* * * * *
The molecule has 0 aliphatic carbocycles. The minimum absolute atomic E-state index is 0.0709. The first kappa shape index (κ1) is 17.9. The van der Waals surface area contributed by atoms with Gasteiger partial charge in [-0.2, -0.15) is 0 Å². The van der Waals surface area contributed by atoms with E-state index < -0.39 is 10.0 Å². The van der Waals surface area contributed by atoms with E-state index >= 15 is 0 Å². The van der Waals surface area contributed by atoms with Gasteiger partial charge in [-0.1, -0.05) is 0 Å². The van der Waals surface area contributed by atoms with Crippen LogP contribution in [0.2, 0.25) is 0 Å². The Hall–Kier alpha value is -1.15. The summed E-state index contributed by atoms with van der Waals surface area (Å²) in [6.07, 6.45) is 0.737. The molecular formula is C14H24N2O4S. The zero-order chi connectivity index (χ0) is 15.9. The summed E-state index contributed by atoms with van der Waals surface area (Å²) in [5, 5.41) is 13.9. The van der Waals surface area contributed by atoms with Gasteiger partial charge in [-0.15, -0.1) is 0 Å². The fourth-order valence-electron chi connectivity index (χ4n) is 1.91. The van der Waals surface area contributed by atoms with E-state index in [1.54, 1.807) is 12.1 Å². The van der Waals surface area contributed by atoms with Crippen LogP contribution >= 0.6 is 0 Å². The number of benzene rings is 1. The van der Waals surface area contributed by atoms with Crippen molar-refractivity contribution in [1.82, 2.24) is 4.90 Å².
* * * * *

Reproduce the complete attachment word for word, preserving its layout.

The molecule has 0 aliphatic carbocycles. The minimum absolute atomic E-state index is 0.0709. The first kappa shape index (κ1) is 17.9. The van der Waals surface area contributed by atoms with Gasteiger partial charge in [-0.2, -0.15) is 0 Å². The van der Waals surface area contributed by atoms with E-state index < -0.39 is 10.0 Å². The van der Waals surface area contributed by atoms with E-state index >= 15 is 0 Å². The van der Waals surface area contributed by atoms with Gasteiger partial charge in [-0.1, -0.05) is 0 Å². The van der Waals surface area contributed by atoms with Crippen LogP contribution in [0.2, 0.25) is 0 Å². The Hall–Kier alpha value is -1.15. The summed E-state index contributed by atoms with van der Waals surface area (Å²) in [6.07, 6.45) is 0.737. The molecular formula is C14H24N2O4S. The zero-order chi connectivity index (χ0) is 15.9. The summed E-state index contributed by atoms with van der Waals surface area (Å²) in [5, 5.41) is 13.9. The van der Waals surface area contributed by atoms with Gasteiger partial charge in [-0.15, -0.1) is 0 Å². The fourth-order valence-electron chi connectivity index (χ4n) is 1.91. The van der Waals surface area contributed by atoms with E-state index in [1.54, 1.807) is 12.1 Å². The van der Waals surface area contributed by atoms with Crippen LogP contribution >= 0.6 is 0 Å². The number of benzene rings is 1. The van der Waals surface area contributed by atoms with Crippen molar-refractivity contribution in [1.82, 2.24) is 4.90 Å².